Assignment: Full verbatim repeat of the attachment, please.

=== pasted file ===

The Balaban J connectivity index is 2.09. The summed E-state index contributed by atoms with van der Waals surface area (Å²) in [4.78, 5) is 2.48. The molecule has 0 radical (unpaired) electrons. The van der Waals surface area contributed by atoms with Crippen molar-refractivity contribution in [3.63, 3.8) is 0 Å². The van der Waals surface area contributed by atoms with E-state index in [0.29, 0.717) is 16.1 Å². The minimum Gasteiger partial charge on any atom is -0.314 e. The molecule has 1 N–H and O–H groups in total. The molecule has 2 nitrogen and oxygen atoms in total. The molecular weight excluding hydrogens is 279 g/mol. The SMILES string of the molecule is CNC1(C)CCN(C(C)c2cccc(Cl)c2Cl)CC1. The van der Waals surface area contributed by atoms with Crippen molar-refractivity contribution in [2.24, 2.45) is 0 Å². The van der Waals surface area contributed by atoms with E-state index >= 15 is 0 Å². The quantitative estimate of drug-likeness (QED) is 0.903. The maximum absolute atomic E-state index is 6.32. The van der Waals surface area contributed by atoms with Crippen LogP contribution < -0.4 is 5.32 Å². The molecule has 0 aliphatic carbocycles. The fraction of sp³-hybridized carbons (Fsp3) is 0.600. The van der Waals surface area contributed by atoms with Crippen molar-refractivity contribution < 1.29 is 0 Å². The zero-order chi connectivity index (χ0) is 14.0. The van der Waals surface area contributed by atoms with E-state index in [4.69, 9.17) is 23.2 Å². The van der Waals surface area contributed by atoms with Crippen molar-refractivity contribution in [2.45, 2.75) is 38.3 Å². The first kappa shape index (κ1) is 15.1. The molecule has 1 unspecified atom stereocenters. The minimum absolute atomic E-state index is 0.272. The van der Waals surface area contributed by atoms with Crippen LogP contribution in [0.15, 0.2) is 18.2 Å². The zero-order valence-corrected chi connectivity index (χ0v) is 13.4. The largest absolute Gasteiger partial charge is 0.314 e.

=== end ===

The Balaban J connectivity index is 2.09. The summed E-state index contributed by atoms with van der Waals surface area (Å²) in [4.78, 5) is 2.48. The molecule has 0 radical (unpaired) electrons. The van der Waals surface area contributed by atoms with Crippen molar-refractivity contribution in [3.63, 3.8) is 0 Å². The van der Waals surface area contributed by atoms with E-state index in [0.29, 0.717) is 16.1 Å². The minimum Gasteiger partial charge on any atom is -0.314 e. The molecule has 1 N–H and O–H groups in total. The molecule has 2 nitrogen and oxygen atoms in total. The molecular weight excluding hydrogens is 279 g/mol. The SMILES string of the molecule is CNC1(C)CCN(C(C)c2cccc(Cl)c2Cl)CC1. The van der Waals surface area contributed by atoms with Crippen molar-refractivity contribution in [2.24, 2.45) is 0 Å². The van der Waals surface area contributed by atoms with E-state index >= 15 is 0 Å². The quantitative estimate of drug-likeness (QED) is 0.903. The maximum absolute atomic E-state index is 6.32. The van der Waals surface area contributed by atoms with Crippen LogP contribution < -0.4 is 5.32 Å². The molecule has 0 aliphatic carbocycles. The fraction of sp³-hybridized carbons (Fsp3) is 0.600. The van der Waals surface area contributed by atoms with Crippen molar-refractivity contribution < 1.29 is 0 Å². The zero-order chi connectivity index (χ0) is 14.0. The van der Waals surface area contributed by atoms with E-state index in [4.69, 9.17) is 23.2 Å². The van der Waals surface area contributed by atoms with Crippen molar-refractivity contribution in [2.45, 2.75) is 38.3 Å². The first kappa shape index (κ1) is 15.1. The molecule has 1 unspecified atom stereocenters. The minimum absolute atomic E-state index is 0.272. The van der Waals surface area contributed by atoms with Crippen LogP contribution in [0.15, 0.2) is 18.2 Å². The zero-order valence-corrected chi connectivity index (χ0v) is 13.4. The largest absolute Gasteiger partial charge is 0.314 e.